This chapter provides an overview of the Oracle Application Integration Architecture (AIA) Reference Process Models (RPM) that are delivered with an Oracle AIA release, and describes our understanding of Business Process Management (BPM).
For a complete list of the models delivered with an Oracle AIA release, see My Oracle Support article ID 824633.1 entitled Oracle Application Integration Architecture 2.0.1 - 11gR1x: List of Delivered Reference Process Models:
This chapter includes the following sections:
BPM includes a set of activities that organizations perform to either optimize their business processes or adapt them to new organizational needs.
Important elements include business process modeling and analysis (BPA), orchestration (BPEL), and business activity monitoring (BAM).
This guide focuses on the BPA element, outlines Oracle's approach and methodology, and describes the business process models delivered with an Oracle AIA release.
Business is constantly changing, messy, unordered and chaotic; work activities and tasks have to be processed in parallel.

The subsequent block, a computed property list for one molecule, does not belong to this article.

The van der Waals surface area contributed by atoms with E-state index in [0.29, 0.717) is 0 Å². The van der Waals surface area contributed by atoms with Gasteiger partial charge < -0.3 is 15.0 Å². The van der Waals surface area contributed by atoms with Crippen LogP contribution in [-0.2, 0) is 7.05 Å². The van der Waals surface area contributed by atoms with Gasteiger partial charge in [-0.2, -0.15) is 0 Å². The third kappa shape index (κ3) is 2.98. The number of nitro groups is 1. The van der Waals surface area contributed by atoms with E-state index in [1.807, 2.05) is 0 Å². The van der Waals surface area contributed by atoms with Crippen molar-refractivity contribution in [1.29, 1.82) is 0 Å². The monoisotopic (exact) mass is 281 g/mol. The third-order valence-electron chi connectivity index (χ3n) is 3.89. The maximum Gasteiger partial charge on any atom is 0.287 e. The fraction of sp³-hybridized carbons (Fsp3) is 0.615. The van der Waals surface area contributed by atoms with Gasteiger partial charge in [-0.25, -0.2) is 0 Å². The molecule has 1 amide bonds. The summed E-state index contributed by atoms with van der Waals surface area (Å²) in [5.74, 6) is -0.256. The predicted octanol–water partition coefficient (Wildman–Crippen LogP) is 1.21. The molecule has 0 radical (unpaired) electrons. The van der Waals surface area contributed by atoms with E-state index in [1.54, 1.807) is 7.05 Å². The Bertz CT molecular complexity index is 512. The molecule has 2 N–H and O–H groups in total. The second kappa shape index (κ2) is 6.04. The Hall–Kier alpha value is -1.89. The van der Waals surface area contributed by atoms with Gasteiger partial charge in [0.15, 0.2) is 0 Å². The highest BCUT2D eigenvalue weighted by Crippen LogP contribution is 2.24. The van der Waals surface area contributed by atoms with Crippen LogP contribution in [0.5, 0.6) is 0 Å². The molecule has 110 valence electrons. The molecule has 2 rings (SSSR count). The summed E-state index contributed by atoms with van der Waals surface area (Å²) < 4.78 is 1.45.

Coordination requires the spawning and asynchronous execution of nested tasks and parallel activities.
And it is not just tasks that occur in parallel, but decision-making, distributed computation and the movement of information within the company and across the value chain.
The best way to understand how your business is running is to understand your processes.
The first step in doing that is to model your business processes.
Oracle has created and delivered business process models for those processes supported by Oracle AIA releases. These business process models will enable you to see and understand how Oracle AIA provides application integration solutions for your business processes.
A business process is a set of coordinated tasks and activities, involving both human and system interactions, that will lead to accomplishing a set of specific organizational goals. Characteristics of business processes include the following:
Large, complex, long running.
Widely distributed and customized.
Both business and technical in nature.
Cross boundaries within and between businesses.
Dependent on and supportive of human intelligence and judgment.
Difficult to recognize.